THE AISLE SEAT - by Mike McGranaghan
"JOURNEY TO THE BOTTOM OF THE BOX OFFICE"
Unless you live in a cave, you probably know that Furious 7 broke box office records for the month of April this past weekend. Estimates said the film earned a mind-boggling $147 million in its first three days. Amazing stuff. But with all this constant emphasis on what is number one at the box office, do you ever wondered what comes in last place? I have, and to learn more, I consulted Box Office Mojo, a valuable website for people who like to closely track the motion picture business. What I found may surprise you.
How many movies do you think are playing at the current time? Mostly, our awareness only extends to the films that are now showing at our local multiplex, a few second run movies still puttering around and, perhaps, two or three "art films" that we hope will open locally soon. Truth be told, there are usually more than 75 movies in release at any given time. During the April 3-5 weekend, there were 87 films tracked by Box Office Mojo, meaning that they reported earnings. The #1 movie was, of course, Furious 7 which made its $147 million while playing on 4,004 screens.
Coming in last place, at #87, was 3 Nights in the Desert, a film about three former friends/band mates who reunite to celebrate turning 30, while also trying to sort out the issues between them. It stars Wes Bentley and Amber Tamblyn. The movie's grand total box office take for the weekend was $40. That's right - forty bucks. You may have more than that in your wallet or purse right now. I do. Divide that by $8.17 (the national average ticket price) and you can surmise that about four people paid to see it sometime last weekend. In contrast, Furious 7 is estimated to have drawn in about 18 million viewers. To be fair, 3 Nights in the Desert was playing on only one screen in the whole United States. It has been in release for five weeks and has thus far accumulated $1,279.
The prior week's last place finisher, On the Way to School, took in only $120 for the weekend. Such numbers are not unusual for the bottom of the box office charts.
I don't bring this up to mock or ridicule movies like 3 Nights in the Desert. No one expects a small, indie art film like this to make Fast & Furious money. Nor do I mean to infer that such films rank low because they are bad. Far from it. Sometimes the most obscure movies are the best ones.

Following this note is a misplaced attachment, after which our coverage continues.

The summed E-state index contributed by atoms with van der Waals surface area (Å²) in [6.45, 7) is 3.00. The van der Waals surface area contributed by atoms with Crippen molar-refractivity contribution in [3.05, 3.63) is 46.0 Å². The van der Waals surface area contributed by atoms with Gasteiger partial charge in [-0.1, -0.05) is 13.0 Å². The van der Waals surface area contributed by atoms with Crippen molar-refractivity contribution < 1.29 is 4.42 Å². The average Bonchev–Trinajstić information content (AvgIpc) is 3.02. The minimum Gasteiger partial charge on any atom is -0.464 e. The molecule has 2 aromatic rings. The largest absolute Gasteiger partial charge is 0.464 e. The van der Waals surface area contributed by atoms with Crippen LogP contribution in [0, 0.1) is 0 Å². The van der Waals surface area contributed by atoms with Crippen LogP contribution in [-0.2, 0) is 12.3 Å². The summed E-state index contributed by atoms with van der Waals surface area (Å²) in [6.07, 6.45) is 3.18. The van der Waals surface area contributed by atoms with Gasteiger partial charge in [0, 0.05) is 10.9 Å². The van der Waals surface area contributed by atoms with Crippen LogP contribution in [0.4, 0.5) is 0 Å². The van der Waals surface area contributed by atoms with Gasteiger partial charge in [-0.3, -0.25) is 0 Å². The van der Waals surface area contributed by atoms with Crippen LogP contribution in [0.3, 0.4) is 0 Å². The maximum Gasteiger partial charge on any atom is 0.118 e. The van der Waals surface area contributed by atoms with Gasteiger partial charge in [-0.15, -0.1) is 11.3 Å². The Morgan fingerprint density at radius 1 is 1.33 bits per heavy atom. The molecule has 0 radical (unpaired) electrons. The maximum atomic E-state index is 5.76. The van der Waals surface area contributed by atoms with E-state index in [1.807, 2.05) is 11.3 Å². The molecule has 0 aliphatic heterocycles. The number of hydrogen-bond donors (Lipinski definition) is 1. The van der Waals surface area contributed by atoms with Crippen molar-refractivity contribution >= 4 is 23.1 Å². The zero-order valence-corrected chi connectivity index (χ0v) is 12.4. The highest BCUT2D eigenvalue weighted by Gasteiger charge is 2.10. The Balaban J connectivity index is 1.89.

The reason I do point all this out is to illustrate how the mass media gets so consumed with "big" movies that they fail to give an accurate portrayal of the cinematic landscape. Instead of focusing on all the films out there, they focus only on the top ten. I know that not much press can be given to a film like 3 Nights in the Desert, considering that 18 million Americans (myself included) want to hear about Furious 7. But wouldn't it be nice once in a while to hear about those little movies that don't get much hype, much advertising, or much notice? Wouldn't it be great to celebrate the true underdogs of modern moviemaking? There are all kinds of worthy movies out there; a lot of them just struggle to find an audience because they aren't as easy to sell as an action picture about fancy cars.
Odds are you've never heard of many of the films toiling near the bottom of the box office chart. You may not know that pictures such as Futuro Beach, Like Sunday Like Rain, Ode to My Father, Cupcakes, Human Capital, and Can't Stand Losing You are in theaters as you read this. Now you do. Look them up and learn more about them. They may not ever play at a theater near you, but they will all come to DVD and VOD at some point, and a few of them might be real treasures, regardless of how much money they made.
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